The American Society of Addiction Medicine (ASAM) is currently hosting the first-ever Addiction Treatment Gap Awareness Week, running from April 24 to 30. This week is devoted to shedding light on the significant gap in treatment that exists for individuals suffering from the disease of addiction.
Addiction is something that far too many of us have encountered, whether through a personal struggle with substance abuse or that of a loved one. The statistics illustrating the breadth of this issue are extraordinary: According to an ASAM press release, only one in 10 individuals suffering from a substance use disorder (SUD) is receiving treatment for their condition. There are an estimated 20.5 million Americans with a SUD, meaning more than 18 million people aren’t receiving the assistance they need.
Addiction is an all-encompassing problem that has implications that reach far beyond the people who are fighting it. This disease and its consequences cost $100 billion in lost productivity annually, and more people are killed by substance abuse each year than diabetes, Alzheimer’s, or breast cancer. Simply put, if addiction were thought of in the same way as these more “conventional” diseases, there would be a more significant outcry.
Addiction medicine was officially recognized as a medical subspecialty by the American Board of Medical Subspecialties (ABMS) in 2016. Physicians are now able to earn an addiction medicine certification by the American Board of Preventive Medicine (ABPM), granting them the ability to treat individuals experiencing chemical dependency. Certifying more physicians in this subspecialty will offer greater access to addiction medicine treatment and help close the gap between resources needed and resources currently available. Currently, ABMS board-certified physicians can qualify to take the addiction medicine licensing exam by meeting practice requirements or completing a residency in addiction medicine.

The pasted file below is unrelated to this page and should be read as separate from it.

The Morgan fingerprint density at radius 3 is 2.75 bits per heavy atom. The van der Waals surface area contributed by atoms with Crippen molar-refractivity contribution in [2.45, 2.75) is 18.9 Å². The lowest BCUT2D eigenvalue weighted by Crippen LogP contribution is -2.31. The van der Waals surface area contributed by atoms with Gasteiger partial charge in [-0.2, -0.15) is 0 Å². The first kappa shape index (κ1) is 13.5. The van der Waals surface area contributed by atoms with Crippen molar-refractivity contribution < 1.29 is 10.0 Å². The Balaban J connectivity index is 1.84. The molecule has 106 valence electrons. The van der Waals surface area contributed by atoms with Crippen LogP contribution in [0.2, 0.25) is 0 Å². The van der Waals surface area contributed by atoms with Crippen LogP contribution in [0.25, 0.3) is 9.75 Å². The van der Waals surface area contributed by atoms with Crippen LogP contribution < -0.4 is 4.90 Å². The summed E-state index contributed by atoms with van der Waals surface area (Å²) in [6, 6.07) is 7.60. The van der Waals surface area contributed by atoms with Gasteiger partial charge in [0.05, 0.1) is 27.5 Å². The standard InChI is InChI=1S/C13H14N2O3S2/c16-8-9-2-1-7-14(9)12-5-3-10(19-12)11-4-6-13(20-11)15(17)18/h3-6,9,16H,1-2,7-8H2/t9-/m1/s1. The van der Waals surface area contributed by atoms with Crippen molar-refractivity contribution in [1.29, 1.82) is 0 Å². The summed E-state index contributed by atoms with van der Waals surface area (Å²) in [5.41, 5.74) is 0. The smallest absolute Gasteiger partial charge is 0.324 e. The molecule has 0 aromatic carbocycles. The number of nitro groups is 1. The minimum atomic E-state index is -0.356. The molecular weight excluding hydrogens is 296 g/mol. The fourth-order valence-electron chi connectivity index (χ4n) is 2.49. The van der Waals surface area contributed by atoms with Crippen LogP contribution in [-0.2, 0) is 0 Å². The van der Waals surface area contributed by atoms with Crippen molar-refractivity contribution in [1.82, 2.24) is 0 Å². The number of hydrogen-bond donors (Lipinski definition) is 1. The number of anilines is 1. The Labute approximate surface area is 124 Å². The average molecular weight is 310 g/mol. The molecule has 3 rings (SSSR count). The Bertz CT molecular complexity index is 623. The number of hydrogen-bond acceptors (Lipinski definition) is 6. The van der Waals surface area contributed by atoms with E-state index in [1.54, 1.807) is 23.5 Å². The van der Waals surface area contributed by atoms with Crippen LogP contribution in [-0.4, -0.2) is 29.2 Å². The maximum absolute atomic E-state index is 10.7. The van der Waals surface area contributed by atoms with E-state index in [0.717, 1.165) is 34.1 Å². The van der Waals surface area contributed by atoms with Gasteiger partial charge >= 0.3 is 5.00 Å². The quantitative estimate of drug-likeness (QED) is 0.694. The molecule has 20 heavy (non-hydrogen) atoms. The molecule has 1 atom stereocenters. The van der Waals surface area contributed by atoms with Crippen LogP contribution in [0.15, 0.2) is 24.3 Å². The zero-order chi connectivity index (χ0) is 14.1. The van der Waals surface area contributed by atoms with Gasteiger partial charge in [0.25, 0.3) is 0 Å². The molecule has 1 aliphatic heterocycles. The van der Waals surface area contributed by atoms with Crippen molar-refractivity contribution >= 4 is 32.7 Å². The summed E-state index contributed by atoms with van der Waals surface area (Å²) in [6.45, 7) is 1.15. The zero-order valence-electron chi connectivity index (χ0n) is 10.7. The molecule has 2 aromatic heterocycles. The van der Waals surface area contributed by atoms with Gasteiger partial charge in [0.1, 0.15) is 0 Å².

By working together to increase awareness of this shortage, we can take the first steps toward closing the treatment gap and ensuring individuals suffering from addiction have access to the treatment they need and deserve.